US Army kicks off live-fire Patriot drills in Greece with three NATO allies
U.S. soldiers are operating German Patriot missile systems in Greece alongside three allied nations as part of a two-week exercise focused on defending NATO’s eastern flank.
About 250 troops from the U.S., Germany, Greece and the Netherlands are taking part in the air defense operations at NATO’s firing range on the Greek island of Crete, military officials said.
“This type of training ensures that U.S. (air and missile defense) forces and NATO forces are integrated, able to operate together and ready to respond to any threat from all directions,” Col. Bruce Bredlow, 10th Army Air and Missile Defense Command’s deputy commander, said in a statement Thursday as training got underway.
The 678th Air Defense Artillery Brigade, based out of South Carolina and on a nine-month rotation in Europe, is serving as the command and control element for the drills, which seek to “enhance the combined U.S. and European ability to control defensive fires in Eastern Europe,” the Army said in a statement.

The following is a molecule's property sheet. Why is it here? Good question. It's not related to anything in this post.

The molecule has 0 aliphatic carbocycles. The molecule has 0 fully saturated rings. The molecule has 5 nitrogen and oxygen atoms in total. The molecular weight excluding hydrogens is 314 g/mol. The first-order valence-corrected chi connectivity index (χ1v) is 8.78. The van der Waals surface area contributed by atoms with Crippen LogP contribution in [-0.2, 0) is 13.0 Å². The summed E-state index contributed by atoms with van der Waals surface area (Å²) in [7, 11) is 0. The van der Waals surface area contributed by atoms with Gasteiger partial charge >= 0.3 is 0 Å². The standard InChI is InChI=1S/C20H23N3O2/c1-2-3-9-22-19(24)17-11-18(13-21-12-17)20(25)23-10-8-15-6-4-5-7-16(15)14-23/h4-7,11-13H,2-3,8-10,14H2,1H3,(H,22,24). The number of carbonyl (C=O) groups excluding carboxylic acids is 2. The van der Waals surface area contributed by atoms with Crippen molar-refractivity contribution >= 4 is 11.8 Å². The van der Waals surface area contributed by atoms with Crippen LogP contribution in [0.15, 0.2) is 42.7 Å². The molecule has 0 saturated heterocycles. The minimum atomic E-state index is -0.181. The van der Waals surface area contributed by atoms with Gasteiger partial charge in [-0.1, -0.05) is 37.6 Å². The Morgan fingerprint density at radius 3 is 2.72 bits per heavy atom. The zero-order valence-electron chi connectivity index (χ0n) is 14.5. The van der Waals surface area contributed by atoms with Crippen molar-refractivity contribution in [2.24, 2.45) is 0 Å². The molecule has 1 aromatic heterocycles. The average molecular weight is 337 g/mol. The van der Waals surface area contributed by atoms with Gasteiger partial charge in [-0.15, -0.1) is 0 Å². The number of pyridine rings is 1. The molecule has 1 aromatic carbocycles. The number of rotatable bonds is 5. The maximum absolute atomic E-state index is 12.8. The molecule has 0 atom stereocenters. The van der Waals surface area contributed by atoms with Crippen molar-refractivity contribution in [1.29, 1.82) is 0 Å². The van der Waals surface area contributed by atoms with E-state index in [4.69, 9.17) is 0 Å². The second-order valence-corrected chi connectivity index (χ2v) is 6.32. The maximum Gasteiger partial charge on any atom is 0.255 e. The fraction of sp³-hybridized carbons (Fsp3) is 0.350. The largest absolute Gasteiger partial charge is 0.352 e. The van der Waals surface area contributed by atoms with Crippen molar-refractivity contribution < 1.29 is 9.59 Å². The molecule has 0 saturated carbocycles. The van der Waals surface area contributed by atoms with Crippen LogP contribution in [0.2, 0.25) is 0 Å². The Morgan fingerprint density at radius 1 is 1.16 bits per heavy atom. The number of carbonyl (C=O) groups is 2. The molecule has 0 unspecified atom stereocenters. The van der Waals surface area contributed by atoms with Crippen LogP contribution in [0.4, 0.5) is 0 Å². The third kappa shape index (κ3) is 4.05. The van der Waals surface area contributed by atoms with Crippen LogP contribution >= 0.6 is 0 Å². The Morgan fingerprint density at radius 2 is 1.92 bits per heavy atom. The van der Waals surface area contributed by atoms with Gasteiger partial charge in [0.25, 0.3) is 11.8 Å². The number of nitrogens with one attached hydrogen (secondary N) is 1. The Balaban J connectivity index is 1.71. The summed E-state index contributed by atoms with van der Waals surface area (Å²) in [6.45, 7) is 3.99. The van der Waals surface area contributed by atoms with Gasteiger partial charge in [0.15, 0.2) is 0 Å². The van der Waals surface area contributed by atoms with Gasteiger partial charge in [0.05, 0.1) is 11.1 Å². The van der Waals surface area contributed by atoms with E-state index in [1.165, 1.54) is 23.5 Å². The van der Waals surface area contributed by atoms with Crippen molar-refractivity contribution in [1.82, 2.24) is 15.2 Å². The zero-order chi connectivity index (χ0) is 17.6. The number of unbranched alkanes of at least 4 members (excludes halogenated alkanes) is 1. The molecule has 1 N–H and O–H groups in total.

In a twist this year, troops with the 10th Army Air and Missile Command are using the German missile variant instead of their own familiar Patriot system.
The goal of the swap is to demonstrate flexibility, 10th AAMC spokeswoman Capt. Rachel Skalisky said in a statement.
Greece also deployed Patriots for the drills, which are scheduled to continue until Nov. 27.
Bolstering air defense capabilities has been a key part of the Army’s buildup on the Continent over the past few years. The service determined in 2017 that it needed to do more to enhance its long- and short-range air defense arsenal.
Reestablishing such weaponry, a mainstay during the Cold War, in Germany became a priority after Russia’s 2014 military intervention in Ukraine.
Since then, USAREUR units have added systems such as M270A1 self-propelled multiple rocket launchers, which have a top range of more than 100 miles.